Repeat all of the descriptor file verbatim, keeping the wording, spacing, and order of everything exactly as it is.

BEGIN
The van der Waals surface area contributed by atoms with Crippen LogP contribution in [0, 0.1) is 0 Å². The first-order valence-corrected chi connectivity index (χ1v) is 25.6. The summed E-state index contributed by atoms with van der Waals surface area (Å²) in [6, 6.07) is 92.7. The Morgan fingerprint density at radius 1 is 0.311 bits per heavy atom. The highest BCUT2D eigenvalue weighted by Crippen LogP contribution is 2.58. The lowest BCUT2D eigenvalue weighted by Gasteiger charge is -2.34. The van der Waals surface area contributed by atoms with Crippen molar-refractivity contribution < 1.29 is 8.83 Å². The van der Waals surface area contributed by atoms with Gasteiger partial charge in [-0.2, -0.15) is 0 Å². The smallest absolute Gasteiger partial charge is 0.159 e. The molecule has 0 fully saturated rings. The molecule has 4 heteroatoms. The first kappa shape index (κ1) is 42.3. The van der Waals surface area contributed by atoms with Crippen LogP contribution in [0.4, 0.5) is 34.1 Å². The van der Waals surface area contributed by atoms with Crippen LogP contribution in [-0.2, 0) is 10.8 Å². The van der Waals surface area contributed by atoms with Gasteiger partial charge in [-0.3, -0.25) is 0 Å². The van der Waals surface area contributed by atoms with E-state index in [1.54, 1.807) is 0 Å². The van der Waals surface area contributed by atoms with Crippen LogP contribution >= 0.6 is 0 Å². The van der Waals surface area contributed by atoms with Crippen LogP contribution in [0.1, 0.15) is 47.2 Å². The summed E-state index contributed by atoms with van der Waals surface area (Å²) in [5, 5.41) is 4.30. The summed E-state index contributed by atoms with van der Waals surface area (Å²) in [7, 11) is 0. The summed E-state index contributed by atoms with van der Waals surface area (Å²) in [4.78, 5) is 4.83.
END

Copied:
The van der Waals surface area contributed by atoms with Crippen LogP contribution in [0, 0.1) is 0 Å². The first-order valence-corrected chi connectivity index (χ1v) is 25.6. The summed E-state index contributed by atoms with van der Waals surface area (Å²) in [6, 6.07) is 92.7. The Morgan fingerprint density at radius 1 is 0.311 bits per heavy atom. The highest BCUT2D eigenvalue weighted by Crippen LogP contribution is 2.58. The lowest BCUT2D eigenvalue weighted by Gasteiger charge is -2.34. The van der Waals surface area contributed by atoms with Crippen molar-refractivity contribution < 1.29 is 8.83 Å². The van der Waals surface area contributed by atoms with Gasteiger partial charge in [-0.2, -0.15) is 0 Å². The smallest absolute Gasteiger partial charge is 0.159 e. The molecule has 0 fully saturated rings. The molecule has 4 heteroatoms. The first kappa shape index (κ1) is 42.3. The van der Waals surface area contributed by atoms with Crippen LogP contribution in [0.4, 0.5) is 34.1 Å². The van der Waals surface area contributed by atoms with Crippen LogP contribution in [-0.2, 0) is 10.8 Å². The van der Waals surface area contributed by atoms with Gasteiger partial charge in [-0.3, -0.25) is 0 Å². The van der Waals surface area contributed by atoms with E-state index in [1.54, 1.807) is 0 Å². The van der Waals surface area contributed by atoms with Crippen LogP contribution >= 0.6 is 0 Å². The van der Waals surface area contributed by atoms with Crippen LogP contribution in [0.1, 0.15) is 47.2 Å². The summed E-state index contributed by atoms with van der Waals surface area (Å²) in [5, 5.41) is 4.30. The summed E-state index contributed by atoms with van der Waals surface area (Å²) in [7, 11) is 0. The summed E-state index contributed by atoms with van der Waals surface area (Å²) in [4.78, 5) is 4.83.